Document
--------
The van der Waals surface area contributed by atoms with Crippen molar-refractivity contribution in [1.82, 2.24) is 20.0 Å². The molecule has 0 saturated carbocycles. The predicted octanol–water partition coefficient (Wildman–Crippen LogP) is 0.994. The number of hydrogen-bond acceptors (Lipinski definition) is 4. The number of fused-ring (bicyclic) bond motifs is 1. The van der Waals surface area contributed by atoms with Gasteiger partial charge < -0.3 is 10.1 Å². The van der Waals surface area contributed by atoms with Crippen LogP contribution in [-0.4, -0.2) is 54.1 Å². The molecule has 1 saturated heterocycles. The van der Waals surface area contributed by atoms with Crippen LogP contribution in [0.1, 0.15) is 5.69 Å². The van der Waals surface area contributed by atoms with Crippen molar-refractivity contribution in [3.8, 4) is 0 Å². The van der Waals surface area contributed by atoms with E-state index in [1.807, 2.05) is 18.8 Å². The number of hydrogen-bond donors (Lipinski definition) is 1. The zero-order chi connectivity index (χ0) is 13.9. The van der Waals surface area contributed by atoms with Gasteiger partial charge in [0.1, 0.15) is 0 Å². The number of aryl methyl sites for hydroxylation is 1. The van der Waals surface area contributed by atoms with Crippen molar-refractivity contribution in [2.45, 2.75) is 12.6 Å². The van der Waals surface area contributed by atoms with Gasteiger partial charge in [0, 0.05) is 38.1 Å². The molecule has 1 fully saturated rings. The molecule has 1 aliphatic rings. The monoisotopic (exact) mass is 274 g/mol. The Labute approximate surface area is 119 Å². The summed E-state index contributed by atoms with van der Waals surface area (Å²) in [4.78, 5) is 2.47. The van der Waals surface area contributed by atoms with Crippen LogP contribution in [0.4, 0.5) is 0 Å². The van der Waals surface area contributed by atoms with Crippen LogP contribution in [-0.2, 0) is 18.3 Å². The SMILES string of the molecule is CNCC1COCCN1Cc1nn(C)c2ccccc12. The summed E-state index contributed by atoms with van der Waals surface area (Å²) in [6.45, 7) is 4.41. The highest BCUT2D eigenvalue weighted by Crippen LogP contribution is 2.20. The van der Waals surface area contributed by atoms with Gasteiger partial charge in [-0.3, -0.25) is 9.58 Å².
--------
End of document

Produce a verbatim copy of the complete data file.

The van der Waals surface area contributed by atoms with Crippen molar-refractivity contribution in [1.82, 2.24) is 20.0 Å². The molecule has 0 saturated carbocycles. The predicted octanol–water partition coefficient (Wildman–Crippen LogP) is 0.994. The number of hydrogen-bond acceptors (Lipinski definition) is 4. The number of fused-ring (bicyclic) bond motifs is 1. The van der Waals surface area contributed by atoms with Gasteiger partial charge < -0.3 is 10.1 Å². The van der Waals surface area contributed by atoms with Crippen LogP contribution in [-0.4, -0.2) is 54.1 Å². The molecule has 1 saturated heterocycles. The van der Waals surface area contributed by atoms with Crippen LogP contribution in [0.1, 0.15) is 5.69 Å². The van der Waals surface area contributed by atoms with Crippen molar-refractivity contribution in [3.8, 4) is 0 Å². The van der Waals surface area contributed by atoms with E-state index in [1.807, 2.05) is 18.8 Å². The number of hydrogen-bond donors (Lipinski definition) is 1. The zero-order chi connectivity index (χ0) is 13.9. The van der Waals surface area contributed by atoms with Gasteiger partial charge in [0.1, 0.15) is 0 Å². The number of aryl methyl sites for hydroxylation is 1. The van der Waals surface area contributed by atoms with Crippen molar-refractivity contribution in [2.45, 2.75) is 12.6 Å². The van der Waals surface area contributed by atoms with Gasteiger partial charge in [0, 0.05) is 38.1 Å². The molecule has 1 fully saturated rings. The molecule has 1 aliphatic rings. The monoisotopic (exact) mass is 274 g/mol. The Labute approximate surface area is 119 Å². The summed E-state index contributed by atoms with van der Waals surface area (Å²) in [4.78, 5) is 2.47. The van der Waals surface area contributed by atoms with Crippen LogP contribution in [0.4, 0.5) is 0 Å². The van der Waals surface area contributed by atoms with Crippen LogP contribution in [-0.2, 0) is 18.3 Å². The SMILES string of the molecule is CNCC1COCCN1Cc1nn(C)c2ccccc12. The summed E-state index contributed by atoms with van der Waals surface area (Å²) in [6.45, 7) is 4.41. The highest BCUT2D eigenvalue weighted by Crippen LogP contribution is 2.20. The van der Waals surface area contributed by atoms with Gasteiger partial charge in [-0.3, -0.25) is 9.58 Å².